The 1917 Gothic Revival structure was built in a modified version of the “Akron-plan,” which was prevalent in most mainline Protestant churches from 1872 to the early 1920s during the exponential growth of the Sunday School movement. The Akron-plan in this church features a row of Sunday School classrooms opening up to the central main theatre-style sanctuary that has beautifully restored pine flooring (with a slight slope), exquisite stained-glass windows (some of which were re-used from their previous 1890s church structure), a working pipe organ dating to 1988 (using much of a previous 1920 instrument), original hanging light fixtures, and traditional woodwork, but an understated chancel. The main sanctuary space is essentially a square in plan and designed on a north-south axis, which is off-axis with the front elevation. No two of the four interior elevations are alike.
The 1957 Educational Building features four large classrooms on the main level and a large fellowship hall with an elevated stage and adjoining kitchen. The Fellowship Hall exhibits a beautiful tall wood sheathed gable-form ceiling with exposed laminated beams characteristic of so many mid-century modern churches. Also, of note are the classic “space age” mid-century circular hanging lights in the classrooms.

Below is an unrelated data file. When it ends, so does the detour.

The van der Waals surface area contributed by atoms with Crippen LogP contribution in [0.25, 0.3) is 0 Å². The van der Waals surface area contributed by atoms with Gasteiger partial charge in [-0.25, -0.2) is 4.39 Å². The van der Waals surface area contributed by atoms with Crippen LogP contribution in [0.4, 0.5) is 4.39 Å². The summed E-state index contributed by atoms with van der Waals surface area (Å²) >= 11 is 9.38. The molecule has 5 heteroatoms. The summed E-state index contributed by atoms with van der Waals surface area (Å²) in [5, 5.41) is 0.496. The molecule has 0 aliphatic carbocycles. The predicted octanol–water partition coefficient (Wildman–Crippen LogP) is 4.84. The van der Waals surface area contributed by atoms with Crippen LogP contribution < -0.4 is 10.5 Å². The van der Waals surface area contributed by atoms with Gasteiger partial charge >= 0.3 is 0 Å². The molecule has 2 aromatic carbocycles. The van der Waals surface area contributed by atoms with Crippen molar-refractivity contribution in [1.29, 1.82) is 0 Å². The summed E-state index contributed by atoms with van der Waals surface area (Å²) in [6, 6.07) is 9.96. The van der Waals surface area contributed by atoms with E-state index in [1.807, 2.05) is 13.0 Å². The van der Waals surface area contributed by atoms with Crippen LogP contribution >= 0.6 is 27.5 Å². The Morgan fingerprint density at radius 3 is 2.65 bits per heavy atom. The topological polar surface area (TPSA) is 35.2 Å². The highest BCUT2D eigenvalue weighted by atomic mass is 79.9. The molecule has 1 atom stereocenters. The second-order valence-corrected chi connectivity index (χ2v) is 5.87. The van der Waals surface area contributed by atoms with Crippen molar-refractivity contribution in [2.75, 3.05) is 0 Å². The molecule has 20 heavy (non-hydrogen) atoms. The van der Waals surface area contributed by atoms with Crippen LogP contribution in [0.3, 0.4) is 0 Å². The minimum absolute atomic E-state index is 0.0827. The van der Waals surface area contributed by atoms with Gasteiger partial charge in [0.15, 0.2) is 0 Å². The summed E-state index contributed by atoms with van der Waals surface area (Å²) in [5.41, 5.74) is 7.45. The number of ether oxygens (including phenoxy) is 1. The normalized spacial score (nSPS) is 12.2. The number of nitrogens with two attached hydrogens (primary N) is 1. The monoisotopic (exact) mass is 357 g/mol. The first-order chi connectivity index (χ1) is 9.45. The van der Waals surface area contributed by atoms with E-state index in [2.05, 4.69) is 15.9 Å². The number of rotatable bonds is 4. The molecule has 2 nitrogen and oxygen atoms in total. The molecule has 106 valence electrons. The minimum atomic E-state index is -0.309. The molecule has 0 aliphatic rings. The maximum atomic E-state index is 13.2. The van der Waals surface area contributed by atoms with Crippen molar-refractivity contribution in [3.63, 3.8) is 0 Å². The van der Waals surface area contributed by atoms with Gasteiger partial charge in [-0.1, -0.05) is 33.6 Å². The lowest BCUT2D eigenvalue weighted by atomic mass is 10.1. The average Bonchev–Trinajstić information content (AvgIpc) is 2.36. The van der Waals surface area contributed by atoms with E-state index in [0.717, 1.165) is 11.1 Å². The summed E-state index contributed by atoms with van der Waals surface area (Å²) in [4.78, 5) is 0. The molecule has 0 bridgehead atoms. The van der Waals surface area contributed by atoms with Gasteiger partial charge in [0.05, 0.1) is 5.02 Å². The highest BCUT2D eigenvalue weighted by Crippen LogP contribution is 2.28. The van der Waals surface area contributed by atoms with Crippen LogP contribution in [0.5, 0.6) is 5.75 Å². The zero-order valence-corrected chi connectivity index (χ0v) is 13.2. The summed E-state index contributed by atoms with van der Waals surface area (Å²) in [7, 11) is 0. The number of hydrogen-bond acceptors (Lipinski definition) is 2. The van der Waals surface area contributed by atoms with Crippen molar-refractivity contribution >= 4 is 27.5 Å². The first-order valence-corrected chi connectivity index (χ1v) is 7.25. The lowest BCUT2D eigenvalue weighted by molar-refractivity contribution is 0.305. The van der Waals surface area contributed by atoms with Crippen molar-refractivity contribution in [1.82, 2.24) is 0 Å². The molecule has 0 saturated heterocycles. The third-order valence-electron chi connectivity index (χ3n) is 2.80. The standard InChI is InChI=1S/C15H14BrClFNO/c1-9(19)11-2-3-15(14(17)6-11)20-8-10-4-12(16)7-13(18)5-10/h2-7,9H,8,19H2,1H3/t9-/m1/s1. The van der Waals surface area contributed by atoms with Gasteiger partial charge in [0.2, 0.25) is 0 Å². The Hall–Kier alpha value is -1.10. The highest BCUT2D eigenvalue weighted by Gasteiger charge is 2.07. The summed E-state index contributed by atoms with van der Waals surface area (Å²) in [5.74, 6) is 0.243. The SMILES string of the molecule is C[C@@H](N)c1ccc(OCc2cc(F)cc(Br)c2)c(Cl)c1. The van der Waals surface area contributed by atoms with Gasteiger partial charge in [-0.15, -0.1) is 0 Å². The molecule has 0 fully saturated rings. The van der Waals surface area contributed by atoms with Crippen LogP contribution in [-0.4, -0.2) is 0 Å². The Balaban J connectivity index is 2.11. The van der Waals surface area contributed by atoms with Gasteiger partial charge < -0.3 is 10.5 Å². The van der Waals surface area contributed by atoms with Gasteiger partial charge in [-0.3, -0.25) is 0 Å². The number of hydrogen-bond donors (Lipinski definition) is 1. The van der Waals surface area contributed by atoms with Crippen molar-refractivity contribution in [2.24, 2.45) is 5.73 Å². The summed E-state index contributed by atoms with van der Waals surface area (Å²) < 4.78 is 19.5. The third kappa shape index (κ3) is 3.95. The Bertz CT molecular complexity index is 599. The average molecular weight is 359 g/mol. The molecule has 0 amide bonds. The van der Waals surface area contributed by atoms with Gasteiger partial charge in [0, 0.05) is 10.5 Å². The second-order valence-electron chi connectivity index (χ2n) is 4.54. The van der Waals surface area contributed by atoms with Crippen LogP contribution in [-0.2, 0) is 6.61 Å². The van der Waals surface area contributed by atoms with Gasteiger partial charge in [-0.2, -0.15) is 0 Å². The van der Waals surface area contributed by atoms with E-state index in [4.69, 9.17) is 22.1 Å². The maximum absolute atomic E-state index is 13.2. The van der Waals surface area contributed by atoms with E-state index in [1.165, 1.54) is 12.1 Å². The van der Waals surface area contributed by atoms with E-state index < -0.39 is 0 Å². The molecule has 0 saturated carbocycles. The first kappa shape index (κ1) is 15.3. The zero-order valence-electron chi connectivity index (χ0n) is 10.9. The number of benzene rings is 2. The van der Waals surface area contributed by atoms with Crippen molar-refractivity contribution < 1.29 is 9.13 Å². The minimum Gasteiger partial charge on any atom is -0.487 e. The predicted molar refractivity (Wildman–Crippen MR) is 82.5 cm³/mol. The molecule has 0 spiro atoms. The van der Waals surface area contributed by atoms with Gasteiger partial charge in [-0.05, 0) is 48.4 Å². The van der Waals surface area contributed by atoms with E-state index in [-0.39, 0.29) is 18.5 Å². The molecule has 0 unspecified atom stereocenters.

A small non-descript utility building on the premises, while listed as a “noncontributing” structure, is believed to have been a slave house for the David Ramsour House (ca. 1820) which occupied the property years ago. In light of this, the building will also be included for protection by PNC, and more historic research will be encouraged to get the full story behind this potentially telling piece of history.
The opportunities for this property are many, including re-use as a church, repurposing for an institutional facility, event venue, in-town housing and mixed-use space, as well as live-work or the increasingly popular co-working space. The building is eligible for both the Federal and State Historic Tax Credits.